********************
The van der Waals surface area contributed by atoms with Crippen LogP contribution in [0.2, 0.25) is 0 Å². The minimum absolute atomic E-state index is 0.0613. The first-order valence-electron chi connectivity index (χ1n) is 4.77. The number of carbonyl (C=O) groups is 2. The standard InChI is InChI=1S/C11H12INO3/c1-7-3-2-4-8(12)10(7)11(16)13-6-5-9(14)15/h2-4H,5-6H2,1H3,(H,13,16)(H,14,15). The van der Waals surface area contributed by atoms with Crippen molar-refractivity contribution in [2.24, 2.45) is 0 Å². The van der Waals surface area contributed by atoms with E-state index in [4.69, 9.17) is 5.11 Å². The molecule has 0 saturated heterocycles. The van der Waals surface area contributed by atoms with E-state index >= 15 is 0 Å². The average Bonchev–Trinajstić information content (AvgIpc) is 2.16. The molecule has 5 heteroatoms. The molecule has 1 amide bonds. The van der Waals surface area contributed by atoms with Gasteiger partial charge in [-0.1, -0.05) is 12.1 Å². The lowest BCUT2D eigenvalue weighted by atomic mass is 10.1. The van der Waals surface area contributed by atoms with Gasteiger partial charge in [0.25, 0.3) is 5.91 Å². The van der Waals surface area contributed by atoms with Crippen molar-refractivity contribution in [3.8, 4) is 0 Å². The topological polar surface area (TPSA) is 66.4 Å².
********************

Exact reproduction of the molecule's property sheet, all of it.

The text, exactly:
The van der Waals surface area contributed by atoms with Crippen LogP contribution in [0.2, 0.25) is 0 Å². The minimum absolute atomic E-state index is 0.0613. The first-order valence-electron chi connectivity index (χ1n) is 4.77. The number of carbonyl (C=O) groups is 2. The standard InChI is InChI=1S/C11H12INO3/c1-7-3-2-4-8(12)10(7)11(16)13-6-5-9(14)15/h2-4H,5-6H2,1H3,(H,13,16)(H,14,15). The van der Waals surface area contributed by atoms with Crippen molar-refractivity contribution in [2.24, 2.45) is 0 Å². The van der Waals surface area contributed by atoms with E-state index in [4.69, 9.17) is 5.11 Å². The molecule has 0 saturated heterocycles. The van der Waals surface area contributed by atoms with E-state index >= 15 is 0 Å². The average Bonchev–Trinajstić information content (AvgIpc) is 2.16. The molecule has 5 heteroatoms. The molecule has 1 amide bonds. The van der Waals surface area contributed by atoms with Gasteiger partial charge in [-0.1, -0.05) is 12.1 Å². The lowest BCUT2D eigenvalue weighted by atomic mass is 10.1. The van der Waals surface area contributed by atoms with Gasteiger partial charge in [0.25, 0.3) is 5.91 Å². The van der Waals surface area contributed by atoms with Crippen molar-refractivity contribution in [3.8, 4) is 0 Å². The topological polar surface area (TPSA) is 66.4 Å².